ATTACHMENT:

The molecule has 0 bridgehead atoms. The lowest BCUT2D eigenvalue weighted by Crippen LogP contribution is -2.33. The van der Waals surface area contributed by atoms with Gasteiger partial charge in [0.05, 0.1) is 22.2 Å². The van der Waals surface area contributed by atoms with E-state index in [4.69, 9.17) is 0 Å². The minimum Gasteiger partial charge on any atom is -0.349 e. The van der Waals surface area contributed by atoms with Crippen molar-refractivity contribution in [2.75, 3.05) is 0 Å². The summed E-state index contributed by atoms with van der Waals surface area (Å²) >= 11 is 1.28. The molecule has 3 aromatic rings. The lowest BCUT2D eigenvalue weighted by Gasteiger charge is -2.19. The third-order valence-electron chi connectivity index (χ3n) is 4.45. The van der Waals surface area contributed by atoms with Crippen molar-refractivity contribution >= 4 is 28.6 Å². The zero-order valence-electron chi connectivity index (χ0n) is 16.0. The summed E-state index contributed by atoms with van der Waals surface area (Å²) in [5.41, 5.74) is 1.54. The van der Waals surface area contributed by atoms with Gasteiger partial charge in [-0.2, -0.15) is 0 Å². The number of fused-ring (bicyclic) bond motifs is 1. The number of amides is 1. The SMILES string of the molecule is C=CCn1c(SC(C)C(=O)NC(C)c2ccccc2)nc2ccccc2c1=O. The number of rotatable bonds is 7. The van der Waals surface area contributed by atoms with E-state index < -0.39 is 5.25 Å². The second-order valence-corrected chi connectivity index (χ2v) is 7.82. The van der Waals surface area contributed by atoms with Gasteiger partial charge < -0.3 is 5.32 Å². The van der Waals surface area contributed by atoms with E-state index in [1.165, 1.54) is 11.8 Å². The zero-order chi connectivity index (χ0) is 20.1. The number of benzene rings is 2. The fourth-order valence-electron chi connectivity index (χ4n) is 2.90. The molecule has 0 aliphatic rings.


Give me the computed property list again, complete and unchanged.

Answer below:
The molecule has 0 bridgehead atoms. The lowest BCUT2D eigenvalue weighted by Crippen LogP contribution is -2.33. The van der Waals surface area contributed by atoms with Gasteiger partial charge in [0.05, 0.1) is 22.2 Å². The van der Waals surface area contributed by atoms with E-state index in [4.69, 9.17) is 0 Å². The minimum Gasteiger partial charge on any atom is -0.349 e. The van der Waals surface area contributed by atoms with Crippen molar-refractivity contribution in [2.75, 3.05) is 0 Å². The summed E-state index contributed by atoms with van der Waals surface area (Å²) >= 11 is 1.28. The molecule has 3 aromatic rings. The lowest BCUT2D eigenvalue weighted by Gasteiger charge is -2.19. The third-order valence-electron chi connectivity index (χ3n) is 4.45. The van der Waals surface area contributed by atoms with Crippen molar-refractivity contribution >= 4 is 28.6 Å². The zero-order valence-electron chi connectivity index (χ0n) is 16.0. The summed E-state index contributed by atoms with van der Waals surface area (Å²) in [5.41, 5.74) is 1.54. The van der Waals surface area contributed by atoms with Gasteiger partial charge in [-0.2, -0.15) is 0 Å². The number of fused-ring (bicyclic) bond motifs is 1. The number of amides is 1. The SMILES string of the molecule is C=CCn1c(SC(C)C(=O)NC(C)c2ccccc2)nc2ccccc2c1=O. The number of rotatable bonds is 7. The van der Waals surface area contributed by atoms with E-state index < -0.39 is 5.25 Å². The second-order valence-corrected chi connectivity index (χ2v) is 7.82. The van der Waals surface area contributed by atoms with Gasteiger partial charge < -0.3 is 5.32 Å². The van der Waals surface area contributed by atoms with E-state index in [1.165, 1.54) is 11.8 Å². The zero-order chi connectivity index (χ0) is 20.1. The number of benzene rings is 2. The fourth-order valence-electron chi connectivity index (χ4n) is 2.90. The molecule has 0 aliphatic rings.